[From the December 2014 issue of the UC IPM Green Bulletin]
For at least a decade, thousand cankers disease (TCD) has been killing walnut trees across California wildlands and landscapes. The causative agent is a yeast-like fungus (Geosmithia morbida) spread by a tiny native beetle called the walnut twig beetle (Pityophthorus juglandis) (Figure 1). TCD has killed thousands of walnut trees and threatens not only ornamental and landscape trees but also English walnut trees in commercial orchards. Once a tree becomes infected no control is available; therefore, it is critically important that practicing arborists and landscapers be aware of this disease and not move any infested wood. The minute beetles can hide and survive beneath the bark in dry walnut wood; they may emerge later and transmit the disease to other walnut trees.
Figure 1. Walnut twig beetles are tiny, about 1.5 mm in length.
Known hosts include walnuts (Juglans species) and wingnuts (Pterocarya species). In California the disease has been observed on both native species of black walnut, Juglans californica and J. hindsii, and both are quite susceptible. English walnut, J. regia, is affected to a lesser degree but is typically grown grafted on a hybrid rootstock, which is susceptible, so symptoms of the disease may be observed in walnut orchards as well. The eastern black walnut, Juglans nigra, is highly susceptible. Although of limited importance and distribution in California, this species is grown in eastern North America for its excellent wood and in much of western North America as a shade tree. Therefore, TCD represents a threat throughout most of the United States. Eastern black walnut appears to have been the key host species that provided for the range expansion of the disease in most of the western states.Wingnut, a less frequently planted tree in California landscapes, is also susceptible to the disease.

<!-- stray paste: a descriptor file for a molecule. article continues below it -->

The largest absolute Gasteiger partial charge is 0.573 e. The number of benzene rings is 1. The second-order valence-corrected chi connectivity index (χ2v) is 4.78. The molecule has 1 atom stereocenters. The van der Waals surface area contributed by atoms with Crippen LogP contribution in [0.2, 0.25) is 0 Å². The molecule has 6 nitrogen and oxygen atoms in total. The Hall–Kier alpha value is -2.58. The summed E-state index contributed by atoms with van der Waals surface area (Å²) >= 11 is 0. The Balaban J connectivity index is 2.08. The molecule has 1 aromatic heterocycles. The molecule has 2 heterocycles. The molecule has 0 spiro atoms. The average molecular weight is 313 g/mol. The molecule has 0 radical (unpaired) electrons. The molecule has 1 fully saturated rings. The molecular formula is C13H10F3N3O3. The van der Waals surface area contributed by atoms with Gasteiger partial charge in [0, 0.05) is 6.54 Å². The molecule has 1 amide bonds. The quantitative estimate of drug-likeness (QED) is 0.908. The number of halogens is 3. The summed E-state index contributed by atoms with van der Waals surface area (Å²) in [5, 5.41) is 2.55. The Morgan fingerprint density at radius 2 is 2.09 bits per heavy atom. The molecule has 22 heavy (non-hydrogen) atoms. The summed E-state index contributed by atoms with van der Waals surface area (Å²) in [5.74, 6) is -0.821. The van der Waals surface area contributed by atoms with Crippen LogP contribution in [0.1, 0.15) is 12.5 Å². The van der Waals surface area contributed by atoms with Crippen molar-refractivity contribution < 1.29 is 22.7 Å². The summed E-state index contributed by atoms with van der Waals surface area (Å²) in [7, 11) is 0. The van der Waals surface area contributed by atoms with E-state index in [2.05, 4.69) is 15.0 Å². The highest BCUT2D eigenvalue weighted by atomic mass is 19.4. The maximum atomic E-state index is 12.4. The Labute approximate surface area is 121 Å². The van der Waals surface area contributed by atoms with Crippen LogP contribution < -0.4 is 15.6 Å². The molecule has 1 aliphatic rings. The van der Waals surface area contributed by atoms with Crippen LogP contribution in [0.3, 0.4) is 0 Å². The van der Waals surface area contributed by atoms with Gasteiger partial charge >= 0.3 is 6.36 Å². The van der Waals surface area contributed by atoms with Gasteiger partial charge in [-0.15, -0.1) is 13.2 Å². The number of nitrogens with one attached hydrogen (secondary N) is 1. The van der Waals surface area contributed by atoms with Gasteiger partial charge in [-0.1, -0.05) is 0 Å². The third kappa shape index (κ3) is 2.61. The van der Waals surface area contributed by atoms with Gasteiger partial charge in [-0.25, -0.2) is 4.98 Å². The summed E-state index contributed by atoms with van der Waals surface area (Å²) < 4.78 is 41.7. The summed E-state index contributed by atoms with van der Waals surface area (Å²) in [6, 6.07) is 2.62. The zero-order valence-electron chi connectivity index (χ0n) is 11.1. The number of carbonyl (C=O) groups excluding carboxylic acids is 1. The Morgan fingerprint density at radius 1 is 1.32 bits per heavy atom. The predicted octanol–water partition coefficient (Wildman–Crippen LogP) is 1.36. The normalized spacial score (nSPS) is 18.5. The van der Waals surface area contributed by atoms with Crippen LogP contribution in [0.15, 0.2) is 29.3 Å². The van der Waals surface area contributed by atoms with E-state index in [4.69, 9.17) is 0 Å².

Symptoms and Signs
On small branches (but not on twigs less than about 1 cm in diameter), a set of pinhole-sized beetle entrance and exit holes can be found. Each entrance hole is close to, or surrounded by, a dark wet or oozing canker (especially prominent on the smooth bark of the English walnut) (Figure 2). The holes are just large enough to accommodate the tip of a mechanical pencil. The attacks of many beetles result in hundreds of dark lesions so numerous that they coalesce, girdling and killing the branch, and giving rise to the disease name. If the bark is removed, small beetle galleries in necrotic (dead) areas of phloem comprise the cankers (Figure 3). From a distance, the affected tree will show dieback of branches beginning at the top and spreading downward (“branch flagging and crown dieback”). As the crown is gradually
Figure. 2. Dark staining of black walnut bark around the entrance and exit holes made by walnut twig beetle.
killed, epicormic branches may sprout from the trunk. Eventually, the walnut twig beetles attack the main stem and colonize the phloem. These attacks can go right to the soil line in the trunk.
Figure. 3. Dead phloem beneath the surface of black walnut bark.
How is It Controlled?
Currently, no insecticides or fungicides have been shown to save trees affected with TCD. Thus, it is important that infested wood is not moved off site. Infested trees should be taken down and ground or burned (where allowed) on site. Because the beetles are very small and difficult to detect, it is important that freshly cut walnut branches, logs, or burls not be moved or shipped from infested areas, not even for woodworking purposes. Seasoning wood on site for 2-3 years should allow walnut twig beetles and other woodborers time to emerge at the site of infestation, but it is prudent to have all wood inspected by a knowledgeable entomologist or cooperative extension specialist prior to movement of the material from the site, even when properly seasoned and de-barked.
For more information, visit the UC IPM web page on Thousand Cankers disease.